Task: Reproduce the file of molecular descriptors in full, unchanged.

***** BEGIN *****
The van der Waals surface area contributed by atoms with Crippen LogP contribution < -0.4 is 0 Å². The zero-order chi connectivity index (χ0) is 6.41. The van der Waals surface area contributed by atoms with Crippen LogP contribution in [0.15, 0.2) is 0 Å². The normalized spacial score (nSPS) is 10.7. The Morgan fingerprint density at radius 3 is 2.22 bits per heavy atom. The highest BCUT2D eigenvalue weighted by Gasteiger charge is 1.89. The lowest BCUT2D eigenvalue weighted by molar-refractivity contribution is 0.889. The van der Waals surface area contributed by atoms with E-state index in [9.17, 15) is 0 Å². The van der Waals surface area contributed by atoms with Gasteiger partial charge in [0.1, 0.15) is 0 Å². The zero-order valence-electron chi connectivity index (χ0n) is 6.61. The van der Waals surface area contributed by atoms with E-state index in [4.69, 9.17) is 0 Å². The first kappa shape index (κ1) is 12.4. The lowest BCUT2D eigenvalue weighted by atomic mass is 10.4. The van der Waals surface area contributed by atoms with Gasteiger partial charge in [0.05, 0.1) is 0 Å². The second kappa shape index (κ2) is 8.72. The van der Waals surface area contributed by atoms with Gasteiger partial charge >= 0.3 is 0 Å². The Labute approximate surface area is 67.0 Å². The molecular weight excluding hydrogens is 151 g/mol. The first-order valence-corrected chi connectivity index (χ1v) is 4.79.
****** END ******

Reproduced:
The van der Waals surface area contributed by atoms with Crippen LogP contribution < -0.4 is 0 Å². The zero-order chi connectivity index (χ0) is 6.41. The van der Waals surface area contributed by atoms with Crippen LogP contribution in [0.15, 0.2) is 0 Å². The normalized spacial score (nSPS) is 10.7. The Morgan fingerprint density at radius 3 is 2.22 bits per heavy atom. The highest BCUT2D eigenvalue weighted by Gasteiger charge is 1.89. The lowest BCUT2D eigenvalue weighted by molar-refractivity contribution is 0.889. The van der Waals surface area contributed by atoms with E-state index in [9.17, 15) is 0 Å². The van der Waals surface area contributed by atoms with Gasteiger partial charge in [0.1, 0.15) is 0 Å². The zero-order valence-electron chi connectivity index (χ0n) is 6.61. The van der Waals surface area contributed by atoms with E-state index in [4.69, 9.17) is 0 Å². The first kappa shape index (κ1) is 12.4. The lowest BCUT2D eigenvalue weighted by atomic mass is 10.4. The van der Waals surface area contributed by atoms with Gasteiger partial charge in [0.05, 0.1) is 0 Å². The second kappa shape index (κ2) is 8.72. The van der Waals surface area contributed by atoms with Gasteiger partial charge >= 0.3 is 0 Å². The Labute approximate surface area is 67.0 Å². The molecular weight excluding hydrogens is 151 g/mol. The first-order valence-corrected chi connectivity index (χ1v) is 4.79.